The UNBC Connector Trail System includes over 10km of trails connecting pedestrians, cyclists and equestrians to the University of Northern British Columbia (UNBC), Cranbrook Hill Greenway and Forests for the World.
The UNBC Connector Trail was originally conceived in the Trails Task Force Prince George Centennial Trails Project as part of the UNBC Rivers Connector. In the spring of 2009, a preliminary design was developed for the trail in conjunction with the Active Communities Initiative and included a public survey to confirm the desired trail alignments, standards and facilities.
On August 11th 2009, the City of Prince George was awarded $444,000 by the Government of Canada Community Adjustment Fund (CAF) for the UNBC Connector Trail System project. The project created 18 jobs for unemployed forest workers who conducted forest fuel treatment prescription, trail clearing and construction within the proposed UNBC Connector Trail System. These works were in conjunction with the British Columbia Community Development Trust Job Opportunities Program (JOP) and Service Canada Job Creation Partnerships (JCP) contracts in Prince George.
Construction of the UNBC Connector Trail System commenced in August 2009 and continued until December 2010. Crews were busy conducting forest fuel treatment prescription works that include danger/hazard tree removal, thinning of understory coniferous brush within 5m of the trails and pruning of lower branches on trees adjacent to the trails. Trail works include trail clearing and grubbing, subgrade construction, surfacing treatments and site furnishings.The result is an expansive trail system that include 3m Multi-Use granular trails along major routes, as well as an Equestrian rustic trail that provides access for Exhibition Park equine users to the destinations on Cranbrook Hill.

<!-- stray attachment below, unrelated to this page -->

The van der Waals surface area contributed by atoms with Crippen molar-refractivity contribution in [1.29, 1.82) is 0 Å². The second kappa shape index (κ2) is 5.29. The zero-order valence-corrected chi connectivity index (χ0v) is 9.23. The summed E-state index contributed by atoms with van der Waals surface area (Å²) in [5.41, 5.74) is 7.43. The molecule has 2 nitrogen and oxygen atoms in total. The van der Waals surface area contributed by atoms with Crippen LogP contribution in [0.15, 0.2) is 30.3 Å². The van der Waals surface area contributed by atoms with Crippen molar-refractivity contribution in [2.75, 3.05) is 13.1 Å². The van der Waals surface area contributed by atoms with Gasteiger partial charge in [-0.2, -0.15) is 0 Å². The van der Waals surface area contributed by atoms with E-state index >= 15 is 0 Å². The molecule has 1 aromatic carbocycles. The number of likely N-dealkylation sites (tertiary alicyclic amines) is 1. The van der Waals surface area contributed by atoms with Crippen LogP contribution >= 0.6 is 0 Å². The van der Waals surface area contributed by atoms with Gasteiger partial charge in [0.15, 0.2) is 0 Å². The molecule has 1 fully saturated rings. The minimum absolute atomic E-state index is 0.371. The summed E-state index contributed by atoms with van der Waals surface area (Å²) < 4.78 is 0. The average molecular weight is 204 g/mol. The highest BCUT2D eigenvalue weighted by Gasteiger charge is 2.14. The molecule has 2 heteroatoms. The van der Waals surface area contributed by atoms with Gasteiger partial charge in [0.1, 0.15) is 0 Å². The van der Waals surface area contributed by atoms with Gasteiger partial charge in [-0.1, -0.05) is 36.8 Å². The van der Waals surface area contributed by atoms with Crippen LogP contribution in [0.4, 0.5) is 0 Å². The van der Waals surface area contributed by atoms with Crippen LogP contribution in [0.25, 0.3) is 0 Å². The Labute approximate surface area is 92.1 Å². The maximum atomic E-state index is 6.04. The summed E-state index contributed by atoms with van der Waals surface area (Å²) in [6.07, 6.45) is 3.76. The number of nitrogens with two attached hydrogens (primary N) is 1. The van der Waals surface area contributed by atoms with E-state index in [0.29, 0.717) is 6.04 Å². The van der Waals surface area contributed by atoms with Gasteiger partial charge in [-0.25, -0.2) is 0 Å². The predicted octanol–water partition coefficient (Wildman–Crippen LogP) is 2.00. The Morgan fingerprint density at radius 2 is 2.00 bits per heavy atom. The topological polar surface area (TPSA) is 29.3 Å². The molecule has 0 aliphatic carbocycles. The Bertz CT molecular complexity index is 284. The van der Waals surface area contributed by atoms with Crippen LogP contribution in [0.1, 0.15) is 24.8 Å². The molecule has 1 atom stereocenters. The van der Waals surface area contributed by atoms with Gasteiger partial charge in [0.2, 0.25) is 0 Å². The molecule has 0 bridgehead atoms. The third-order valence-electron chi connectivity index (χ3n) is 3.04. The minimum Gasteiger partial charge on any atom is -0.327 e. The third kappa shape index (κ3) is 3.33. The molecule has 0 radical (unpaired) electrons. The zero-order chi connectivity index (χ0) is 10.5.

A map of the UNBC Connector Trail System is included below.
In the Summer of 2011, the City received funding from the Bike BC Cycling Infrastructure Partnerships Program for the paving of the 2.6km Tyner Boulevard Trail that extends from Ospika Boulevard to UNBC. Construction commenced in late August 2011 and included a paved trail width of 2.6m and a 1m compacted granular shoulder to support both commuter and recreational use. The result is a safe and comfortable off street trail that supports active transportation and the quality of life in Prince George.
A map of the Tyner Boulevard Trail is included below.
The implementation of the UNBC Connector Trail System Project was made possible through a large contribution from the Western Economic Diversification Canada CAF program, as well as through sponsorship and partnerships with the British Columbia Community Development Trust Job Opportunities Program (JOP), Service Canada Job Creation Partnerships (JCP), City of Prince George, Yellowhead Rotary Club of Prince George, UNBC, Province of British Columbia, Prince George Horse Society and from various other project partners.